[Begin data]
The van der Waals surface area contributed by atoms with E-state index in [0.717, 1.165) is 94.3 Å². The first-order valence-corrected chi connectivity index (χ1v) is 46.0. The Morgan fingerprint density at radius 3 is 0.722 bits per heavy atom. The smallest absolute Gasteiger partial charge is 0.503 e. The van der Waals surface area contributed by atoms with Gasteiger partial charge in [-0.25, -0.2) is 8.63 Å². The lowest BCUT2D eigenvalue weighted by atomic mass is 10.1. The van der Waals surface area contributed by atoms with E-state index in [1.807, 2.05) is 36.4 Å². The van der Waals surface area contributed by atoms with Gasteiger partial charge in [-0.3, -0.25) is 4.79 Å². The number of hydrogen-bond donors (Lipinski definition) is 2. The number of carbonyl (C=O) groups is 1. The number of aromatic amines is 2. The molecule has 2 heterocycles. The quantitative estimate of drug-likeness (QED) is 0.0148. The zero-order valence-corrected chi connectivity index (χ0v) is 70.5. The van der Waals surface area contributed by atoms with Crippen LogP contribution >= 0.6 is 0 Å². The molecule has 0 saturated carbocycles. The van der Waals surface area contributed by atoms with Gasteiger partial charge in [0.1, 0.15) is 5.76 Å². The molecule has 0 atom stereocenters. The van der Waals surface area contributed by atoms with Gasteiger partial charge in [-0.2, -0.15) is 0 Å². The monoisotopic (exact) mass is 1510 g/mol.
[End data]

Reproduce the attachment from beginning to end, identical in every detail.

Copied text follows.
The van der Waals surface area contributed by atoms with E-state index in [0.717, 1.165) is 94.3 Å². The first-order valence-corrected chi connectivity index (χ1v) is 46.0. The Morgan fingerprint density at radius 3 is 0.722 bits per heavy atom. The smallest absolute Gasteiger partial charge is 0.503 e. The van der Waals surface area contributed by atoms with Gasteiger partial charge in [-0.25, -0.2) is 8.63 Å². The lowest BCUT2D eigenvalue weighted by atomic mass is 10.1. The van der Waals surface area contributed by atoms with E-state index in [1.807, 2.05) is 36.4 Å². The van der Waals surface area contributed by atoms with Gasteiger partial charge in [-0.3, -0.25) is 4.79 Å². The number of hydrogen-bond donors (Lipinski definition) is 2. The number of carbonyl (C=O) groups is 1. The number of aromatic amines is 2. The molecule has 2 heterocycles. The quantitative estimate of drug-likeness (QED) is 0.0148. The zero-order valence-corrected chi connectivity index (χ0v) is 70.5. The van der Waals surface area contributed by atoms with Crippen LogP contribution >= 0.6 is 0 Å². The molecule has 0 saturated carbocycles. The van der Waals surface area contributed by atoms with Gasteiger partial charge in [0.1, 0.15) is 5.76 Å². The molecule has 0 atom stereocenters. The van der Waals surface area contributed by atoms with Gasteiger partial charge in [-0.2, -0.15) is 0 Å². The monoisotopic (exact) mass is 1510 g/mol.